Guest blogger Danielle Marie Georgiou is a Dance Lecturer at the University of Texas at Arlington where she serves as the Assistant Director of the UT Arlington’s Dance Ensemble. She is also a member of Muscle Memory Dance Theatre – a modern dance collective. Danielle is currently pursuing her Ph.D. in Arts and Humanities at UT Dallas, and her first book, The Politics of State Public Arts Funding, is out now.
NEW YORK – Last weekend, I packed my bags and headed to Broadway! I had the opportunity to see many shows, including an uninspired yet still enjoyable revival of Guys and Dolls (what was missing was that hot and sexy chemistry so beautifully written into the script), In The Heights (an uproarious urban experience that would be perfect for a Dallas audience) and a delightfully disturbing performance of Eugene O’Neill’s Desire Under the Elms (if you are looking for chills, thrills and sex, get under the elms). And on Sunday night, I went to see MOMIX‘s latest creation, Botanica – beautifully simple, yet complex and supremely organic.
Moses Pendelton, the group’s artistic director and choreographer, has said, “I have a strong interest in birds, bees and the secret of trees.” And in the new show, he has invited us all into his idea of the current state of nature. From the poems included in the playbill to the transcending tribal quality of the preshow music to the infusion of live video captures, LEDs, unique costumes, props and puppets, nature completely envelopes the audience, seducing and leaving you enlightened and electrified. Instead of the usual display of nature as just a beautiful idea consisting of four seasons that just exist to exist, Pendelton’s seasons each have their own climax, and it’s not always pretty.
Spring descends upon the barren landscape as “worm[s] turn[ed] night crawls into a Sea of Green Spring Pools…[and] Marigold bloom[ed].” That’s how Pedelton describes the scene in a poem included in the program, and, my, how those marigolds bloom. Outfitted in what seemed to be the fullest tutus known to man, a quintet of female dancers slowly bloomed from baby pink and orange buds to graceful flowers stretching up toward the sun in a never-ending circular motion. As the dancers soutenu-ed again and again, their tutus slowly became longer dresses that hit above the knee, then to their mid-calf, then all the way to the floor. Built in a tube-like fashion, the dancers seamlessly disrobed themselves to reveal the full costume that was so perfectly reminiscent of a blooming flower.
But just as we were enjoying the rites of spring, a summer storm hit with no warning. As the winds howled and the thunder cracked and the lightening blinded, the dancers undulated to the tempo of the storm. Here, Pendelton’s implementation of media is at its best. Using live video capture, the dancers simultaneously perform on stage and through a projected image on to the screen behind them, creating a kind of twisted kaleidoscope effect that reflects the tension during a storm. That idea is progressed further through the use of giant white flags manipulated by two male dancers. The flags create a visual and auditory effect: the whiteness reflects the images projected on the screen and the sound of them being waved creates the effect of wind.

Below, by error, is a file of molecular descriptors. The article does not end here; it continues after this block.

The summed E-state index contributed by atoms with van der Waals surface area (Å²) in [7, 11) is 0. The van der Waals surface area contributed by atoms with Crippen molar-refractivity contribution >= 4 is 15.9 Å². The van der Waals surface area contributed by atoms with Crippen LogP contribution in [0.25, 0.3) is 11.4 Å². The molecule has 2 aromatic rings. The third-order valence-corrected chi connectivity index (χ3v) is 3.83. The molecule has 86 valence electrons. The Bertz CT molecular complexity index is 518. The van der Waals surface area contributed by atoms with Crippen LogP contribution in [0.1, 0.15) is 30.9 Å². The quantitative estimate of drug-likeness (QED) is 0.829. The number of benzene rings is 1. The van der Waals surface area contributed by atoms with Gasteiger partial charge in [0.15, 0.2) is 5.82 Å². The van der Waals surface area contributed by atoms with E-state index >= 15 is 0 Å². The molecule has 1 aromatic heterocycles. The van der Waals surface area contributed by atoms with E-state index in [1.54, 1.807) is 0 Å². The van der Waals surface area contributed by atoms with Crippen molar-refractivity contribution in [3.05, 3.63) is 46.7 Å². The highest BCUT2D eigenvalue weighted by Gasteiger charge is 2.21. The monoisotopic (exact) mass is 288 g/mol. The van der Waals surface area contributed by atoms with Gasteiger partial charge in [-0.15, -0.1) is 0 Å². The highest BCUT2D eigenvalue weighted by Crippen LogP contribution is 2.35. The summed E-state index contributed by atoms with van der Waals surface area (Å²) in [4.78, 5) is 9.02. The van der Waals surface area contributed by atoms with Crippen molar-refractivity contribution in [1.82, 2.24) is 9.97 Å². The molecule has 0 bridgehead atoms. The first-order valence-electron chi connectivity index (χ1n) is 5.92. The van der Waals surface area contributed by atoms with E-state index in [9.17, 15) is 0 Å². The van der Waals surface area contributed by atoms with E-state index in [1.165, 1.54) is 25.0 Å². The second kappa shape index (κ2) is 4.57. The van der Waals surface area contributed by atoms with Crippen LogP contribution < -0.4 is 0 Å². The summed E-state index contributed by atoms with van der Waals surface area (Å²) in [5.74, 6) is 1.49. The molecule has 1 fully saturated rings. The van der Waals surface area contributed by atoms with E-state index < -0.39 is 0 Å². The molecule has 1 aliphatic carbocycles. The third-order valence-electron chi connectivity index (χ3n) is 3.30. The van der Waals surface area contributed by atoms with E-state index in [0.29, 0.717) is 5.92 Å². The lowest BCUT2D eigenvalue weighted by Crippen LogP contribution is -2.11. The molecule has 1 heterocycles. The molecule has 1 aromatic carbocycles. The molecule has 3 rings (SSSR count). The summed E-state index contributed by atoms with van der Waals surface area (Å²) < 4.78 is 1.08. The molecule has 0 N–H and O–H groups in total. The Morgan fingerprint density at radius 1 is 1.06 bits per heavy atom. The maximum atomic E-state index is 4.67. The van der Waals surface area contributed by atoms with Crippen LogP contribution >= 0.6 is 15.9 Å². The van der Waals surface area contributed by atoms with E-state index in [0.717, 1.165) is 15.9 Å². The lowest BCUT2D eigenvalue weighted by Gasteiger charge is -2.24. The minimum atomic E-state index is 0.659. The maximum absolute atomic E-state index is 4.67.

Just as quickly as the summer storm hit, fall flew in on the wings of finches “leading the change of Indian Summer.” This last section illustrats what MOMIX does best: ensemble work that consists of intricate partnering, complex and athletic movement, and a wonderful use of props. Pendelton’s experience with Pilobolus — an internationally-renowned dance company known for its startling mix of humor and invention — is evident in the partnering work that centers on the concepts of push and pull and weight transfer. I spent the entire time during the falling leaves section trying to figure out how he pieced everything together. The dancers connected all the movement so seamlessly and effortlessly and so seductively. Who knew falling leaves were so sensual? Forget the heat of summer and the crispness of spring; bring on the coziness of fall please!
Though I heard some dispute about the choice of props for the fall leavings section — sets of identical tree branches in shades of gold and brown — I can see Pendelton’s intention. The homogeneity between the branches allows for a synchronicity between nature and the dancers. Though nature is indeed a very individualized concept, such competitive factors do not always translate well on stage and to dance. The actual movement is so intricate that having individualized tree branches would have been too competitive for the eye. The use of identical tree branches could also be interpreted as a commentary on the simplistic nature of the environment and its very growing maturation. And that goes for Botanica as a whole.
More than just an evening-length work exploring the four seasons, Botanica is a commentary on the state of nature today. Nature has existed before humans, before even the dinosaurs; yet, we have taken it for granted. We see its surface beauty; we see the brilliant colors of blooming flowers and the graceful dance of falling leaves. However, nature is eating us alive, like the Pinosaurus of winter, and is turning its back on us. MOMIX has set Botanica at a perfect time in our society when the environment is at the forefront of global politics. We are slowly become more aware of and responsible for our environment, and as this acknowledgement of the world around us spreads, so should performances of Botanica. Maybe it will make its way down to North Texas? And for more than just its socio-political statements, a local audience would delight in MOMIX’s use of media, puppets and abstract images fused with contemporary and classical movements. Plus, many dance students would benefit from taking a master class or two with MOMIX dancers. I know I was inspired, maybe you will be too.